To ensure this back door option wouldnt be available to Coburn, language was included in the bill that explicitly stated that None of the funds appropriated by this division may be used for the infant AIDS program. Someone at the CDC was apparently still upset over another one of the Senators amendment to move $60 million from the CDC construction program to another AIDS reduction program.

Although the language will try to be overridden, Coburns staff is unsure that the money would actually be used for HIV/AIDS testing and prevention. In a memo to the CDC they wrote:

The $30 million will instead revert to other CDC HIV/AIDS prevention activities, which in recent years have included beachside conferences, flirting classes, erotic writing seminars, zoo trips and other dubious initiatives that do not have the same impact as HIV diagnosis and treatment,” the memo states.

So what would the CDC do with the money? Previous earmarks may offer a clue to what would happen to the funding. Here are just a handful of the activities that the CDC has paid for through the STOP AIDS Project. [Note: I started to post it here but even using asterisks to indicate edits for decency, it was still too filthy and disgusting to put on on this blog. Instead Ill refer you to the Abstinence Clearinghouse website. (Scroll down halfway down the page)]

Keep in mind that these are programs that are being funded with your tax dollars. These are the types of prevention programs that the CDC believes are more worthy of funding than one that protects babies from acquiring HIV.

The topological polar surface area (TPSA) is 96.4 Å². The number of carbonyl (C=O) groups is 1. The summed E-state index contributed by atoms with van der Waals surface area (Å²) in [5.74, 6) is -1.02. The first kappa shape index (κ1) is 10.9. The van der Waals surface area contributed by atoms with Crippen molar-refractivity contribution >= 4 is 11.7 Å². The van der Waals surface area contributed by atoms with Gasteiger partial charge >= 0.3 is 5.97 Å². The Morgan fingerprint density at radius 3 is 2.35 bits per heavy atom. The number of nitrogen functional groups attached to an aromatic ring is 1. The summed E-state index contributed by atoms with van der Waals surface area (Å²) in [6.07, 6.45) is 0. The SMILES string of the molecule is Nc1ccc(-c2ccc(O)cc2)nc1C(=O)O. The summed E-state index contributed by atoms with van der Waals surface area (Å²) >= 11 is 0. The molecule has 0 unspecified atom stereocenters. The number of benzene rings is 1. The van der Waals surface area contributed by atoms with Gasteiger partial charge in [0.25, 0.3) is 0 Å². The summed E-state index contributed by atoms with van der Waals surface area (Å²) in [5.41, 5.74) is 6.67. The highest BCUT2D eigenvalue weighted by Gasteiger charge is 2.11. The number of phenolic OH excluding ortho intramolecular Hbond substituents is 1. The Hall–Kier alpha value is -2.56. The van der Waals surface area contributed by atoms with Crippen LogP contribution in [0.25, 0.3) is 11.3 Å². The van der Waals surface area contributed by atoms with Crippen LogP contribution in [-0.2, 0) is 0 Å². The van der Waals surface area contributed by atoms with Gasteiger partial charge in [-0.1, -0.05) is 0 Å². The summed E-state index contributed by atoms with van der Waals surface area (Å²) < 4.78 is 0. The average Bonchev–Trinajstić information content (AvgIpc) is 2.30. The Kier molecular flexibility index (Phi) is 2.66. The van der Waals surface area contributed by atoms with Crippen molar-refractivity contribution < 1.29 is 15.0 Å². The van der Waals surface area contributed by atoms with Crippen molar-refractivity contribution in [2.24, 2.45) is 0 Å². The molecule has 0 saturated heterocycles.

Elderly Homosexual Atheists Need Not Apply

by Family Research Council

February 20, 2007

If you’re a 72 year-old homosexual who doesn’t believe in God your chances of being elected POTUS are rather slim.That’s one of the conclusions that could be gleaned from a recent Gallup poll on presidential candidates. The poll asked Americans whether they would vote for “a generally well-qualified” presidential candidate nominated by their party with each of the following characteristics: Jewish, Catholic, Mormon, an atheist, a woman, black, Hispanic, homosexual, 72 years of age, and someone married for the third time. The results:


According to Gallup, only about one in five Americans said they would vote for an atheist when the item was first asked in the late 1950s, compared with 45% today. Just 26% said they would support a homosexual presidential candidate in 1978, compared with the current 55%.

(HT: Outside the Beltway)

Pro-Life Members Work to Make “Amends” on GINA

by Tony Perkins

February 16, 2007